—The New York Express offers this vehement editorial in the heated political aftermath of Fredericksburg:
—Gen. Burnside writes to Gen. Halleck and Pres. Lincoln. Among other things, he confesses this:
To the brave officers and soldiers who accomplished the feat of this recrossing in the face of the enemy I owe everything. For the failure in the attack I am responsible, as the extreme gallantry, courage, and endurance shown by them was never excelled, and would have carried the points, had it been possible.
To the families and friends of the dead I can only offer my heartfelt sympathy, but for the wounded I can offer my earnest prayers for their comfort and final recovery.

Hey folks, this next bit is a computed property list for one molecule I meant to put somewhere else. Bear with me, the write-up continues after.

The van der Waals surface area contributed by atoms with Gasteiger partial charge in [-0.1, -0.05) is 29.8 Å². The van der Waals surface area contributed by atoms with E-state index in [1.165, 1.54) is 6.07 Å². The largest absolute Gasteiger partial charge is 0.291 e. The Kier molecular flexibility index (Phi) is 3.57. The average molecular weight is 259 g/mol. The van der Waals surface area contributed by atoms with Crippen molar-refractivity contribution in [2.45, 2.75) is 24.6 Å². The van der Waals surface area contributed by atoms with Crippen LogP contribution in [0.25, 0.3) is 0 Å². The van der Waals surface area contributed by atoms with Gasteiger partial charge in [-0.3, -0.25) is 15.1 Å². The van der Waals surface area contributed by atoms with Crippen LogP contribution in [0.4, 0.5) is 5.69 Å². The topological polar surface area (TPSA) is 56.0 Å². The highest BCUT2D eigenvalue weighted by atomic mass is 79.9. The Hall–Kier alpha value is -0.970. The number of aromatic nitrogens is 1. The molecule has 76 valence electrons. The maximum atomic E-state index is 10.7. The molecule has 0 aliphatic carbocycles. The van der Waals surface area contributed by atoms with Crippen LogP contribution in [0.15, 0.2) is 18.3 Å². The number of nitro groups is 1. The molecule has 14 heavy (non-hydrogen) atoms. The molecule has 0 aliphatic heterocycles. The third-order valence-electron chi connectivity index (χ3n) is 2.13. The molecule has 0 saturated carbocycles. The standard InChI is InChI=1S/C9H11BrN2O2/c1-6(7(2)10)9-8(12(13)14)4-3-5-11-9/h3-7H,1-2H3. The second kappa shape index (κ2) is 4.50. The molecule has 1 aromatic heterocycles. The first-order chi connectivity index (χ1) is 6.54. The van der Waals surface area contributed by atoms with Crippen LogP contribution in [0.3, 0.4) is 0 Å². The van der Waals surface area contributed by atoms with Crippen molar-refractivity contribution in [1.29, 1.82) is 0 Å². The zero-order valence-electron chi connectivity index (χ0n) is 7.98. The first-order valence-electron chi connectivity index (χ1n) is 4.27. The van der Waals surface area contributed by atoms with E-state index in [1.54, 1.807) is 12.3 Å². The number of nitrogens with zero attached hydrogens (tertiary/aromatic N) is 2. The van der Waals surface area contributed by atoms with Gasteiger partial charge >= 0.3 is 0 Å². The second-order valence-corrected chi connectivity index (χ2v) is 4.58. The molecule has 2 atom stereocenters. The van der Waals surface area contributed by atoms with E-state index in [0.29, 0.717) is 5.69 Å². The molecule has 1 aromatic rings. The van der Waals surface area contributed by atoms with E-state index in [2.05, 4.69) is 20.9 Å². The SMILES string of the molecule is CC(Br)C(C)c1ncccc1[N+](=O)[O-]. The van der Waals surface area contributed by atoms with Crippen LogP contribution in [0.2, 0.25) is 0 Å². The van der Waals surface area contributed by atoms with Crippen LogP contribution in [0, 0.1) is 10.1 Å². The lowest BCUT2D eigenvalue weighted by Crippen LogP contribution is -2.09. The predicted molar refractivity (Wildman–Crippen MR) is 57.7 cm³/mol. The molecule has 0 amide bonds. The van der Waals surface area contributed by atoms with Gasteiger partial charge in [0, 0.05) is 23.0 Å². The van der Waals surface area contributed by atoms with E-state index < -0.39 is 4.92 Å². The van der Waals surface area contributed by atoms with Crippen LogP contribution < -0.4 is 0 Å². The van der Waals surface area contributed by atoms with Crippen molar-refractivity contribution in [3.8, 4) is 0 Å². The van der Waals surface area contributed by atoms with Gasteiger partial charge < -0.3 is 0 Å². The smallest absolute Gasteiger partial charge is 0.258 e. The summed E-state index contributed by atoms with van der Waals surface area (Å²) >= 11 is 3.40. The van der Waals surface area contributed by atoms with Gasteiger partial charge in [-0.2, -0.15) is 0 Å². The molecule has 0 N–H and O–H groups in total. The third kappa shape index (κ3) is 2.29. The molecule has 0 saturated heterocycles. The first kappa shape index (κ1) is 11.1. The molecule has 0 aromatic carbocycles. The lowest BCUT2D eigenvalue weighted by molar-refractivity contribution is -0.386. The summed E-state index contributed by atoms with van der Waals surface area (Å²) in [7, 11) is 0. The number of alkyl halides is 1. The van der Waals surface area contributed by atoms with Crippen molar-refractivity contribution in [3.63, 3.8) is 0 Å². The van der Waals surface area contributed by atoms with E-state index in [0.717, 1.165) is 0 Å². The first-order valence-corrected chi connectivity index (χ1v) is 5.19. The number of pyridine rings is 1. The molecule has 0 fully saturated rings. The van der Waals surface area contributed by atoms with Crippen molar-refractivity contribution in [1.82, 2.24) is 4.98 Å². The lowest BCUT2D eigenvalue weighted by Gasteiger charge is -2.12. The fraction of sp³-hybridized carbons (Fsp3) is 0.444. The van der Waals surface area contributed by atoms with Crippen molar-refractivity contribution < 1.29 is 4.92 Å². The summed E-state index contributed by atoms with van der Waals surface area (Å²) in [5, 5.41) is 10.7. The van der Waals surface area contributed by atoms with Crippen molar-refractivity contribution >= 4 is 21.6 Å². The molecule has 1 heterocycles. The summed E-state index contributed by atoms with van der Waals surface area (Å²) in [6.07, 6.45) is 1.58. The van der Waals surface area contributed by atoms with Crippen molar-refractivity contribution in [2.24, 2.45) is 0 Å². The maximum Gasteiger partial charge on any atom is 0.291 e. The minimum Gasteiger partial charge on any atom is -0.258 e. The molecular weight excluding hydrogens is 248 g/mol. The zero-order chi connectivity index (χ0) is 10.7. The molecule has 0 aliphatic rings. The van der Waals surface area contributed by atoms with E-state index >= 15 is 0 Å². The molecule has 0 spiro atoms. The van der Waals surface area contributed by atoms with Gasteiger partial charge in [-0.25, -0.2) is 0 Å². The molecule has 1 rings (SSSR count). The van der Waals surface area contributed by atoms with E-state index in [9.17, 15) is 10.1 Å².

The fact that I decided to move from Warrenton onto this line rather against the opinion of the President, Secretary, and yourself, and that you have left the whole management in my hands, without giving me orders, makes me the more responsible.
—In North Carolina, near Goldsboro, Union troops under Gen. Foster defeat Confederates under Gen. Evans in a sharp battle, thus enabling the Union troops to destroy the railroad link to Goldsboro and Kinston.